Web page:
The Netherlands does not want to fall out with Russia over allegations of spy cyber activity, according to an expert in international law.
Geert-Jan Knoops, a lawyer and law professor, told NOS Radio 1 Journaal that he believes this is the reason why four men claimed to be Russian spies engaging in an attempt to hack into the Organisation for the Prohibition of Chemical Weapons were not arrested.
Instead, the Dutch and British revealed in a press conference on Thursday, the alleged attempt was busted on 13th April and the four men were thrown out of the Netherlands.
Knoops suggested that it was left to big brother America to pursue Russians accused of hacking, an action also announced on Thursday.
‘It is certainly not inconceivable that the expulsion is related to the subject matter’s sensitivity, particularly regarding the Dutch investigation into the MH17 disaster.’ Knoops told broadcaster NOS.
‘It is quite possible that they did not want to put the relationship with Russia at risk by a criminal investigation against these four people in the Netherlands.’
He suggested that America is not affected by diplomatic tension around international evidence that a Russian missile filed by pro-Russian separatist fighters in Ukraine shot down the MH17 plane killing 298 people in July 2014.
The Dutch intelligence services held a press conference on Thursday revealing details of what they claim was a Russian operation to infiltrate the OPCW, as it investigated the attempt to poison a former Russian spy in the UK this year.
They claimed that on 13th April Dutch intelligence teams foiled an attempt by four Russian intelligence officers to hack into the OPCW in The Hague, from a rented car parked in a hotel car park nearby.
They revealed the passports of the alleged spies, plus photographs and web searches from their computers and multiple telephones that were seized. The men, said Onno Eichelsheim, director of the MIVD Dutch military intelligence and security service, were clearly ‘not on holiday’ – an excuse given for two Russians accused of trying to murder Sergei Skripal.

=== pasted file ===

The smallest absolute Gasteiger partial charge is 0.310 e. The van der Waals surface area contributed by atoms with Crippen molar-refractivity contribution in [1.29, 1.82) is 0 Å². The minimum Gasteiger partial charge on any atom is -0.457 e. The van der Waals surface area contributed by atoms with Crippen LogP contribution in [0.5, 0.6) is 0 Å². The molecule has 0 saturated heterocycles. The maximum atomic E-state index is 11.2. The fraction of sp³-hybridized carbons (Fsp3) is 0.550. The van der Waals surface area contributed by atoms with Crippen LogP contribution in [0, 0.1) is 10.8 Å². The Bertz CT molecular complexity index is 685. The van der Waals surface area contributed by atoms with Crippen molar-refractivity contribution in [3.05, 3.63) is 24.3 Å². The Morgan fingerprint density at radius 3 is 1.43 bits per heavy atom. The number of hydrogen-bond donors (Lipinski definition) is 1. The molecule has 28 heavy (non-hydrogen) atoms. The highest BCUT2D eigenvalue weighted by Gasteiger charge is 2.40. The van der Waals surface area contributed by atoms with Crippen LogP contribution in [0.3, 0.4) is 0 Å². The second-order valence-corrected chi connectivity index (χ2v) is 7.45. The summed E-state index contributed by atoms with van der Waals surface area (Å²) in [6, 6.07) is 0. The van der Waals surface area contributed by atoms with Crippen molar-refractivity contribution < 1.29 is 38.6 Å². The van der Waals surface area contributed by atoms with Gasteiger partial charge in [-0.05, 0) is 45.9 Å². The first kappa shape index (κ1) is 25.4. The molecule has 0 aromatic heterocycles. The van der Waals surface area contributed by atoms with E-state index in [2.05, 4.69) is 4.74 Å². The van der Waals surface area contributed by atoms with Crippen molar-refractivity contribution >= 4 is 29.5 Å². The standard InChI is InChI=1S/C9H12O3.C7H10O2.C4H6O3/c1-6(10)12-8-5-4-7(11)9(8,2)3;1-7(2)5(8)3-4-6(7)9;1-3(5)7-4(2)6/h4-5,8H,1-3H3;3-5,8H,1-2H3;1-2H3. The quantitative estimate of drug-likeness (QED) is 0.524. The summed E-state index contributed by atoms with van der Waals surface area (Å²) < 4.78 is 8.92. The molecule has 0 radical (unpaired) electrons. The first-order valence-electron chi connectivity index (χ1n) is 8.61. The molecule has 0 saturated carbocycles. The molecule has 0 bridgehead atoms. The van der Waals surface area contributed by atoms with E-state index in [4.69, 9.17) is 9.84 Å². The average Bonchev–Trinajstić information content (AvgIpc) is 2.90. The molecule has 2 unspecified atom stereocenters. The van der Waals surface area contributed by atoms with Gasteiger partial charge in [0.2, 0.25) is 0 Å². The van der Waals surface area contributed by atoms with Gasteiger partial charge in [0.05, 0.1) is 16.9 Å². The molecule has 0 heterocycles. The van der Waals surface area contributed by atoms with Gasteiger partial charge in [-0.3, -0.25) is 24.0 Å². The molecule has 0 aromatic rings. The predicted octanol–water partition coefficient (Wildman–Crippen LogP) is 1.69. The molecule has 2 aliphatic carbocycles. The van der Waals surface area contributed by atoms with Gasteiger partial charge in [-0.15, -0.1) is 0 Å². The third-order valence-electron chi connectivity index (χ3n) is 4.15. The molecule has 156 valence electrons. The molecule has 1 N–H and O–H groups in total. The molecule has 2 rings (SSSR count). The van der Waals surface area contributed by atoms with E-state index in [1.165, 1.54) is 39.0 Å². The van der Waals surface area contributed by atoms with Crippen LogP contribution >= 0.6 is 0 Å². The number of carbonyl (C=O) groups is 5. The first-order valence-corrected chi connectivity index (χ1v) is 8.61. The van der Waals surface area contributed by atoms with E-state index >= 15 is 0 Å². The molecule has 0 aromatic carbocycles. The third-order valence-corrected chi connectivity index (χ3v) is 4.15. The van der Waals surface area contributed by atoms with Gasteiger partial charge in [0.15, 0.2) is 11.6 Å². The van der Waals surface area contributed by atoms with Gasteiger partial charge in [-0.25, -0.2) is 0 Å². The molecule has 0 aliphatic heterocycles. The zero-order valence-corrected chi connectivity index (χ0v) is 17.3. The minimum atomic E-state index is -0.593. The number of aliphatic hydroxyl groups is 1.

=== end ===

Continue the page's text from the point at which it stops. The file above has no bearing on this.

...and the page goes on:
He said the Russians in the Netherlands had multiple telephones, took hotel room rubbish – including empty cans of Heineken and Aldi orange juice – with them and had $20,000 and €20,000 in cash.
The four men, who arrived on diplomatic passports and were met by a Russian embassy employee, were ejected from the Netherlands.
A spokesman for the defence ministry told DutchNews.nl that the alleged cyber spies were not arrested because ejection was considered a more effective option. ‘This was a contra intelligence operation, not a criminal investigation,’ he said.
‘Speed was of the essence. A hack could have caused serious damage for the OPCW. An operational disruptance of the operation was the fastest way the prevent this from happening.’
Moscow has denied involvement in the downing of the MH17 and on Thursday Russian foreign ministry spokeswoman Maria Zakharova dismissed the cyber spying allegations as ‘big fantasies’.
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